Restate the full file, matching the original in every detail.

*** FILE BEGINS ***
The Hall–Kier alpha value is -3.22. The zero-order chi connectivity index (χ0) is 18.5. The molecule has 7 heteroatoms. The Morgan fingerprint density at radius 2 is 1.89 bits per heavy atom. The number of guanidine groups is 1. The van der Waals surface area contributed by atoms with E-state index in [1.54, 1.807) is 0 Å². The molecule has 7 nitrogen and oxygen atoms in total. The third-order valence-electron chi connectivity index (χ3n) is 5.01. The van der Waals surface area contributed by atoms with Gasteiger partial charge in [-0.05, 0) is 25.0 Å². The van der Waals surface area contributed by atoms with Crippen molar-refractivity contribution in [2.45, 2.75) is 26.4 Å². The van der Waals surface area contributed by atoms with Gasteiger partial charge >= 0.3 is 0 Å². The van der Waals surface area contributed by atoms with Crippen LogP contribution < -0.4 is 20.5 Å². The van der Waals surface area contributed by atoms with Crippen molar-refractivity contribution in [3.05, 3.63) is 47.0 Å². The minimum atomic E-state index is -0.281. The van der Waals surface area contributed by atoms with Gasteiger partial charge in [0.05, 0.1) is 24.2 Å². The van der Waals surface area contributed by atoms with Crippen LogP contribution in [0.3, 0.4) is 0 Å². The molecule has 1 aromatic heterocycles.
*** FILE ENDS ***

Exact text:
The Hall–Kier alpha value is -3.22. The zero-order chi connectivity index (χ0) is 18.5. The molecule has 7 heteroatoms. The Morgan fingerprint density at radius 2 is 1.89 bits per heavy atom. The number of guanidine groups is 1. The van der Waals surface area contributed by atoms with E-state index in [1.54, 1.807) is 0 Å². The molecule has 7 nitrogen and oxygen atoms in total. The third-order valence-electron chi connectivity index (χ3n) is 5.01. The van der Waals surface area contributed by atoms with Gasteiger partial charge in [-0.05, 0) is 25.0 Å². The van der Waals surface area contributed by atoms with Crippen molar-refractivity contribution in [2.45, 2.75) is 26.4 Å². The van der Waals surface area contributed by atoms with Gasteiger partial charge >= 0.3 is 0 Å². The van der Waals surface area contributed by atoms with Crippen LogP contribution < -0.4 is 20.5 Å². The van der Waals surface area contributed by atoms with Crippen molar-refractivity contribution in [3.05, 3.63) is 47.0 Å². The minimum atomic E-state index is -0.281. The van der Waals surface area contributed by atoms with Gasteiger partial charge in [0.05, 0.1) is 24.2 Å². The van der Waals surface area contributed by atoms with Crippen LogP contribution in [0.3, 0.4) is 0 Å². The molecule has 1 aromatic heterocycles.